Make it rain
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Connected Energy, a British company that turns old EV batteries into stationary storage, raised over $18 million from five investors, including the venture capital arms of both Volvo and Caterpillar.
The climate-focused podcast outfit Post Script Media raised $2 million in a seed funding round led by Prelude Ventures.
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Canadian asset manager Brookfield raised $15 billion for an impact fund focused on the energy transition, which drew commitments for over 100 other investors as well.
U.K.-based Kiko Ventures launched its own $450 million venture capital fund devoted specifically to cleantech investments.— Brian Kahn and Lisa Martine Jenkins
Salesforce and AT&T are using the cloud to save the climate. The companies are teaming up to leverage the former’s Net Zero Cloud software and the latter’s Internet of Things-enabled devices in an effort to cut 1 billion tons of carbon pollution by 2035.
Prepare for hydrogen-powered takeoff. This summer, clean aircraft startup ZeroAvia is planning two test flights of its 19-seat aircraft that use hydrogen fuel cells instead of dirty jet fuel.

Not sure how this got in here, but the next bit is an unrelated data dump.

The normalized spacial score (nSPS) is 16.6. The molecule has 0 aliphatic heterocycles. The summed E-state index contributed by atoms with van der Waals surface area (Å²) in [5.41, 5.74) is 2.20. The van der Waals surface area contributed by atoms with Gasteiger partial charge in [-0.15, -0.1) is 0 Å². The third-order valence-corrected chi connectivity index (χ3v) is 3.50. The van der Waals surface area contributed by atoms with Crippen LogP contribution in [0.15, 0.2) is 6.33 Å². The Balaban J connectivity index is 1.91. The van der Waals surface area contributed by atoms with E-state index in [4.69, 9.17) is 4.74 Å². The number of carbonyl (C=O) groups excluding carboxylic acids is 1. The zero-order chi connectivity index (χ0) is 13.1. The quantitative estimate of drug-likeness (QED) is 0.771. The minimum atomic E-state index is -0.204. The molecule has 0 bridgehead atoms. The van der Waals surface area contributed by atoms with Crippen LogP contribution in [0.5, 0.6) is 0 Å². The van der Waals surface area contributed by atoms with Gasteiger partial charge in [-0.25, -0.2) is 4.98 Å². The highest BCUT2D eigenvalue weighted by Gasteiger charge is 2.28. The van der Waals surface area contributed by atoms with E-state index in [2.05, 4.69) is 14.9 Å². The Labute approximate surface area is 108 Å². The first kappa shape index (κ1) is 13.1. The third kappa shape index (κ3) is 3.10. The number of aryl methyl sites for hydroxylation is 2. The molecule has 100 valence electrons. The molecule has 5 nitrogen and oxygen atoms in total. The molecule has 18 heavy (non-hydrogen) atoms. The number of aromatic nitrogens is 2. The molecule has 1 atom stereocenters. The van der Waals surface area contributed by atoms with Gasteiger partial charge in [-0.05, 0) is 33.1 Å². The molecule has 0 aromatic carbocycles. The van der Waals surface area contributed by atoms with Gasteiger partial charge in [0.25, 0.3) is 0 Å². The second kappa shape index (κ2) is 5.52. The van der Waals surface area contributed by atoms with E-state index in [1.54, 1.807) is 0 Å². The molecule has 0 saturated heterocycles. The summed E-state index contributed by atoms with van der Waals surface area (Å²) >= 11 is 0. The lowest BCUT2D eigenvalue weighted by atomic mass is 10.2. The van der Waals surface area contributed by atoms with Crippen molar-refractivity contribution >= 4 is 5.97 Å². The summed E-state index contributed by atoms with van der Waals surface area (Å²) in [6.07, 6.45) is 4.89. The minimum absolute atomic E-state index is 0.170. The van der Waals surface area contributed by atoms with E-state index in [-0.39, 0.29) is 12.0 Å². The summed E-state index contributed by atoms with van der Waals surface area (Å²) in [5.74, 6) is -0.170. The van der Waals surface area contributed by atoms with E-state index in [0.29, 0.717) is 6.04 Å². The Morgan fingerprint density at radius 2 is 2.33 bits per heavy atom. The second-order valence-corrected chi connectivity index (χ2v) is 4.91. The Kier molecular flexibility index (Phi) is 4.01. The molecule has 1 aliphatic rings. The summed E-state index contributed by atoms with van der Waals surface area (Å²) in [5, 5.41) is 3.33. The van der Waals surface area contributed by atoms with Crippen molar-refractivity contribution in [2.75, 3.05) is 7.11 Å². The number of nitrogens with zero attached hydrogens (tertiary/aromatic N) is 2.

Digital advertising is cleaning up its act. No, it’s not going to do away with misleading ads, sadly. But the industry is increasingly aware of its carbon footprint, and ad agencies and brokers are paying more attention to how to use less power.
You should read this profile of philosopher Olufemi Táíwò. Philosophy and tech may feel far apart, especially in the context of climate change. But perhaps they shouldn’t.
A famously embattled nuclear project is somehow even more embattled. The co-owners of the Vogtle plant are suing Georgia Power Company, alleging the utility is trying to put them on the hook for $700 million they shouldn’t have to pay.— Brian Kahn and Lisa Martine Jenkins
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How to build an equitable and inclusive future
There is so much more we need to do to make sure our future is more equitable and inclusive and maximizes America’s potential. It is not enough just to ensure everyone is connected. We also need to extend the full scope of digital opportunity to the people, the communities, and the institutions.
Thanks for reading! As ever, you can send any and all feedback to email@example.com. See you Thursday!